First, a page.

Stewart-Jones Outlunges Saxton to Win Bozeman SuperTour Classic Sprint

Colin GaiserDecember 6, 2014


Patrick Stewart-Jones (AWCA) holds a narrow lead over (from r-l) Kris Freeman (Team Freebird), Ben Saxton (SMS), and Matt Gelso (SVSEF) during the charge to the finish in the men's SuperTour sprint classic final in Bozeman, Mont.
Canada’s Patrick Stewart-Jones (r) holds a narrow lead over Ben Saxton (second from l), Matt Gelso (l), Kris Freeman (third from l) while charging to the finish in the men’s SuperTour classic sprint final in Bozeman, Mont. Ødegård fell while rounding the final curve.

BOZEMAN, Mont. —In a race that was undecided until the final seconds, Canadian Patrick Stewart-Jones of the Alberta World Cup Academy (AWCA) narrowly outlunged Ben Saxton of the Stratton Mountain School (SMS) T2 Team and U.S. Ski Team to win the 1.5-kilometer men’s SuperTour sprint-classic final at Bohart Ranch on Saturday.

With the sun out and temperatures rising to 45-degrees Fahrenheit for the afternoon rounds, Stewart-Jones conquered the soft, slushy course in 3:26.22 minutes. Just 0.11 seconds later, Saxton took second after racing alongside the Canadian to the finish.

Matt Gelso, of the Sun Valley Ski Education Foundation (SVSEF) Gold Team, followed last weekend’s SuperTour distance win in West Yellowstone, Mont., by landing on the podium again, finishing a close third, 1.37 seconds behind Stewart-Jones.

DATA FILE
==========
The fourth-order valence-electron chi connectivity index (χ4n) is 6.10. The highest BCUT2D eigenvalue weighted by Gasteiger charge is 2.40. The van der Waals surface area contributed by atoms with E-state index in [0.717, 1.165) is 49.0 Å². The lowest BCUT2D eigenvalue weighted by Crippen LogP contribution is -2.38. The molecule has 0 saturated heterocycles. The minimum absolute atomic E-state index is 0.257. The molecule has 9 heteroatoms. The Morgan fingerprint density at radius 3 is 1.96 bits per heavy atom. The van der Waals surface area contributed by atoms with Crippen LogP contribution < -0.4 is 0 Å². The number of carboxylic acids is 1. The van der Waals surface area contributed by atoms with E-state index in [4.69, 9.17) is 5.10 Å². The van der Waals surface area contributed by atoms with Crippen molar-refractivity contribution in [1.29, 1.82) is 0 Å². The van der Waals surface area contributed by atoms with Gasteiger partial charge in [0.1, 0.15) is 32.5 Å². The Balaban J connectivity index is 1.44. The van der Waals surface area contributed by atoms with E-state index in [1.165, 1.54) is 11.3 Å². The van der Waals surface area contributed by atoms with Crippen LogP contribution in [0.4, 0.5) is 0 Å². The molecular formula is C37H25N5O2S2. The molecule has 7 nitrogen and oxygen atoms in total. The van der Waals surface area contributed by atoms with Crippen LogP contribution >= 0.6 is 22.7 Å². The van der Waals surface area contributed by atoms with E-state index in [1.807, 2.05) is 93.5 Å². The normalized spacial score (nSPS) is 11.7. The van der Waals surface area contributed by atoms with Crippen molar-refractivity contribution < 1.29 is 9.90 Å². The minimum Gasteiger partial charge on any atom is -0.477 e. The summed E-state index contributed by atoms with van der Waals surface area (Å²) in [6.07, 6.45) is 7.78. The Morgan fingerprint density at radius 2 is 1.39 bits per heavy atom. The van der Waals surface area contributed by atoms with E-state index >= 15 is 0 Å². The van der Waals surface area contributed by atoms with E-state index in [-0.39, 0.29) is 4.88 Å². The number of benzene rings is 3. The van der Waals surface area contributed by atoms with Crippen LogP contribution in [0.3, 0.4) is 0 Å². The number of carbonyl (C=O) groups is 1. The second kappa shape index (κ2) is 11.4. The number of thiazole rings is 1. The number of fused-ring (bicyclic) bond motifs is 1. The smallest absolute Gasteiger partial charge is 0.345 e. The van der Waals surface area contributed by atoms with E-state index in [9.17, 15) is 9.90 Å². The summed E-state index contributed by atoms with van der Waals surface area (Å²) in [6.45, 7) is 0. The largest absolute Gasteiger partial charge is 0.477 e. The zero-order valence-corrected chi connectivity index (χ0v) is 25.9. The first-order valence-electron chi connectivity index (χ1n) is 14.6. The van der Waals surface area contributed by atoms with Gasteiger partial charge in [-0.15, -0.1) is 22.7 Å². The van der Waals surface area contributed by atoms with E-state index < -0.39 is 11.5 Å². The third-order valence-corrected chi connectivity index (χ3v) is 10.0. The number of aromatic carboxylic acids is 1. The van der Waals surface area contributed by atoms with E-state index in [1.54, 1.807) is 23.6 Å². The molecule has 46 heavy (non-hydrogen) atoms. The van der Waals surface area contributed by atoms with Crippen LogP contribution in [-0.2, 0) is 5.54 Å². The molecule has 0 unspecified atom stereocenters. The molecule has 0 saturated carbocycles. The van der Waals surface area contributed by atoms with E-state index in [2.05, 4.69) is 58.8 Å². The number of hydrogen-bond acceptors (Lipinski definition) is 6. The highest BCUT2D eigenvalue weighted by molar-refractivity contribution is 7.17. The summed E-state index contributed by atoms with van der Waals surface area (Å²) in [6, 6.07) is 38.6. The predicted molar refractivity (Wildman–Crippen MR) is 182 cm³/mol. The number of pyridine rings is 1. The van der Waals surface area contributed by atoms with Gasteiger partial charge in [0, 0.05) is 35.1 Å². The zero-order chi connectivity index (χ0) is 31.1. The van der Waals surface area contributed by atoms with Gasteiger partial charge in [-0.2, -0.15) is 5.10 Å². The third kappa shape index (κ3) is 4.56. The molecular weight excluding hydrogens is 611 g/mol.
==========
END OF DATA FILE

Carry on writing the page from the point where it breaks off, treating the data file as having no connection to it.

Four-time Olympian Kris Freeman (Team Freebird) placed fourth (+2.58), while the West Yellowstone skate-sprint winner, Dakota Blackhorse-von Jess (Bend Endurance Academy), finished fifth (+7.26). Rune Malo Ødegård (University of Colorado) rounded out the final in sixth (+23.11).

Russell Kennedy (Canmore Nordic Ski Club) managed to stay upright on this icy, treacherous curve, though others were not so lucky during the men's SuperTour sprint classic at Bohart Ranch near Bozeman, Mont.
Russell Kennedy (Canmore Nordic Ski Club) managed to stay upright on this icy curve, though others were not so lucky during the men’s SuperTour sprint classic at Bohart Ranch near Bozeman, Mont. Kennedy placed 19th overall.

After the race, the 23-year-old Stewart-Jones said he was “ecstatic” about his first SuperTour win. In the West Yellowstone skate sprint on Nov. 28, he placed 27th.

“Qualifiers didn’t go so great this morning. I probably used the wrong pair of skis, and maybe wasn’t quite ready to go,” he explained.“I just had to fight every round in the heats. But any day you win is a really good day.”

Eric Packer of Alaska Pacific University (APU) won the qualifier in 3:13.76. Stewart-Jones ranked 17th, 10.6 seconds behind Packer, before finishing second in both his quarterfinal and semifinal behind Blackhorse-von Jess and Saxton, respectively.

“Every race today I felt better and better,”Stewart-Jones said.

The final was tight throughout, with the top four skiers — Stewart-Jones, Saxton, Gelso and Freeman — staying close together on the large climb halfway through the course. Stewart-Jones was in no rush to take the lead, later explaining he looked for “the easiest ways to get by people without having to fight too much for it.”